Traralgon's Steven Baldacchino first stepped into the kickboxing ring as a bright-eyed 18-year-old with lofty ambitions.
That maiden fight more than 13 years ago at a humble gym in Hoppers Crossing reassured him he was on to a good thing.
"I knew after my first fight," Baldacchino said.
"I had an undying passion for the sport and I just knew if I stuck with it I'd get to where I wanted to get to."
A veritable veteran of the sport, the 31-year-old has eclipsed his own expectations and can now call himself a triple national title holder.
Saturday's International WKBF K1 fight in Melbourne marked professional bout number 34 and Australian title number three for Baldacchino.
He claimed belts in 2007 and 2013 but said the 2018 win was the sweetest of all.
"I guess this one means more, you know, because it shows that I can still achieve great things in the sport and find bigger and better challenges," he said.
"The sport does get harder as time passes and fighters are a lot better than what they used to be, so to be able to pull off another Australian title, it's probably a bit emotional as well."
A 70-strong support crew from the Latrobe Valley journeyed to Melbourne to watch the welterweight take the title over 22-year-old Elliott Glenister.
Though physically "bigger, broader and stronger", Baldacchino said it was experience that trumped youth on the day.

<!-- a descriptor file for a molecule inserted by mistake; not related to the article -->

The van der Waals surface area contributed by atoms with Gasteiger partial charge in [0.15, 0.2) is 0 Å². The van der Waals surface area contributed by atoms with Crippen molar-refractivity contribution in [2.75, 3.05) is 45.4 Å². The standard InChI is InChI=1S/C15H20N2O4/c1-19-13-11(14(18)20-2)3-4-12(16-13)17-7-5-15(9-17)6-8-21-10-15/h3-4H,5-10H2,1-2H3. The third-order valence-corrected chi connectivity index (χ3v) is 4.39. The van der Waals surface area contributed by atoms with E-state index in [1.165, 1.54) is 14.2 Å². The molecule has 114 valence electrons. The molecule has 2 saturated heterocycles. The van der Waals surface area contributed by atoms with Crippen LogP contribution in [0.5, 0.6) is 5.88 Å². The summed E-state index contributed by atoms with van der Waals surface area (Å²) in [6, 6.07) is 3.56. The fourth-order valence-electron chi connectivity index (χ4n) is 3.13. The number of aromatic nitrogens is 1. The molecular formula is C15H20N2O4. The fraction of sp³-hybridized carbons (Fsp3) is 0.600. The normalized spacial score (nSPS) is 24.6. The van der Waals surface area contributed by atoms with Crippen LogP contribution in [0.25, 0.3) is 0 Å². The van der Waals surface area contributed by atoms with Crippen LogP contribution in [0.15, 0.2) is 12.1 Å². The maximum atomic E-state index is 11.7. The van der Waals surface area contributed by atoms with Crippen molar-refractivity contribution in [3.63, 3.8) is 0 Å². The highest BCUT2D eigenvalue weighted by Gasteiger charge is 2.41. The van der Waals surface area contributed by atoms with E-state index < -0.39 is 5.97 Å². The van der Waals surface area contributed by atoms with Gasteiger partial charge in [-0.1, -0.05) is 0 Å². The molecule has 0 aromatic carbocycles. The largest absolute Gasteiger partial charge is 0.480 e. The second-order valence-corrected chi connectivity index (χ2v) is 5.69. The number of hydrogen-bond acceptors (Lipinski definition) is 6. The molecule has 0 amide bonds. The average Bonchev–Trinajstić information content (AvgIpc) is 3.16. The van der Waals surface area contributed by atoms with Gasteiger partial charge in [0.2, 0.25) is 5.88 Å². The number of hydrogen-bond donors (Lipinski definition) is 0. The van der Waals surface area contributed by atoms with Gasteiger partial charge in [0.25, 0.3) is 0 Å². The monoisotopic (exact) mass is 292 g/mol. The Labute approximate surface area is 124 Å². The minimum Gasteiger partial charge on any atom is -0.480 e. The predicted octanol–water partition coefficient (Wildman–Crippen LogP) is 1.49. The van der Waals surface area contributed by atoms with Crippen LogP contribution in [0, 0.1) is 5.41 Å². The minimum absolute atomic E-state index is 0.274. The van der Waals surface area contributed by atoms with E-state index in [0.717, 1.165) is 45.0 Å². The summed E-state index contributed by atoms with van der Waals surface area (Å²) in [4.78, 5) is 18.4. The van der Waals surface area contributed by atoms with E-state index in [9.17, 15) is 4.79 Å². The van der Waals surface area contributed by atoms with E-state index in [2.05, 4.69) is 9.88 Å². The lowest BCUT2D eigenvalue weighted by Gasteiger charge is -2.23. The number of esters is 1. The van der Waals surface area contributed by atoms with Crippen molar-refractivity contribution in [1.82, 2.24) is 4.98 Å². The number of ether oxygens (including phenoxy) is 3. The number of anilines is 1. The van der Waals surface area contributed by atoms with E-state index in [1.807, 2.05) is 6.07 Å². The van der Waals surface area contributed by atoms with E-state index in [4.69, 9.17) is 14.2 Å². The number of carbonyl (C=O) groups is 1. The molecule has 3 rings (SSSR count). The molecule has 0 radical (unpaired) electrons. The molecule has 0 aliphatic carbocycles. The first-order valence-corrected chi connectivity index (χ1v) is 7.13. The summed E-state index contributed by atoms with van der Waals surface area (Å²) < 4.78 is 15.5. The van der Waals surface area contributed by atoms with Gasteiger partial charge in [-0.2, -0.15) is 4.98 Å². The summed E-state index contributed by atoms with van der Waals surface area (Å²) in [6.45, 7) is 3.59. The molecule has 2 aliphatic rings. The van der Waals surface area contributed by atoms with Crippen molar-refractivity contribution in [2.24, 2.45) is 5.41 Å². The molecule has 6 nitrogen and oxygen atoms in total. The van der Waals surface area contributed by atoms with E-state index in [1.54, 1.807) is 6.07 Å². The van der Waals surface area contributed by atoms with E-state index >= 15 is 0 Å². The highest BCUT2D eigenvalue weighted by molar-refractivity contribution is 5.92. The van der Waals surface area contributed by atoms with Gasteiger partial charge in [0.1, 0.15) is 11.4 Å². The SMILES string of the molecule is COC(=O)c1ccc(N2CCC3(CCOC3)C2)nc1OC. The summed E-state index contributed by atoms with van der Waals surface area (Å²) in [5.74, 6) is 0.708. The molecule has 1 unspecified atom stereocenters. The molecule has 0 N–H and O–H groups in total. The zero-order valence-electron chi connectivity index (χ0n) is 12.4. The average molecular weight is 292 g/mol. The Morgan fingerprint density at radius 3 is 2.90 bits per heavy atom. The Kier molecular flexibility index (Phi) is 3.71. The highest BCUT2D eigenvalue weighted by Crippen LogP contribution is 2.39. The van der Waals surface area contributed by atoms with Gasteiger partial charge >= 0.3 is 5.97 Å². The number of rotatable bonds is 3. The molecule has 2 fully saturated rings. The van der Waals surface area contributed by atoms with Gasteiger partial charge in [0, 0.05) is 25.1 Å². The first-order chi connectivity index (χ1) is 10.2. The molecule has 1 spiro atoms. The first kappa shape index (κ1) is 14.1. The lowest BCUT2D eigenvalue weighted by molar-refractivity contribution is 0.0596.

"He was a super tough kid and they're a new breed of fighter coming through now," he said.
"But what keeps me going is the passion I have for the sport ... and good, clean living plays a part in that, too."
The title win was a particularly impressive one for Baldacchino given it was second in the space of two months.
"I had a really good win eight weeks ago and to try and maintain that for that last eight weeks ... is when it really counts for a fighter," he said.
"I'm a bit older, so I'm not training every day like some of the younger ones ... I still train five to six times a week but I try to break it up a bit for recovery."
While Baldacchino has been doing the rounds for 13 years, it hasn't been a straight road.
But some veering off course was corrected with the help of wife Kim-Alina.
"I didn't compete for five years and lost my way a bit," he said.
"Kim-Alina is also a professional fighter so I suppose it's always a team effort to win a title.
"She's the biggest team player for me and I can definitely say that I wouldn't be able to do what I do without her. You can always find other coaches, other nutritionists ... but if I didn't have her I wouldn't be able to do it."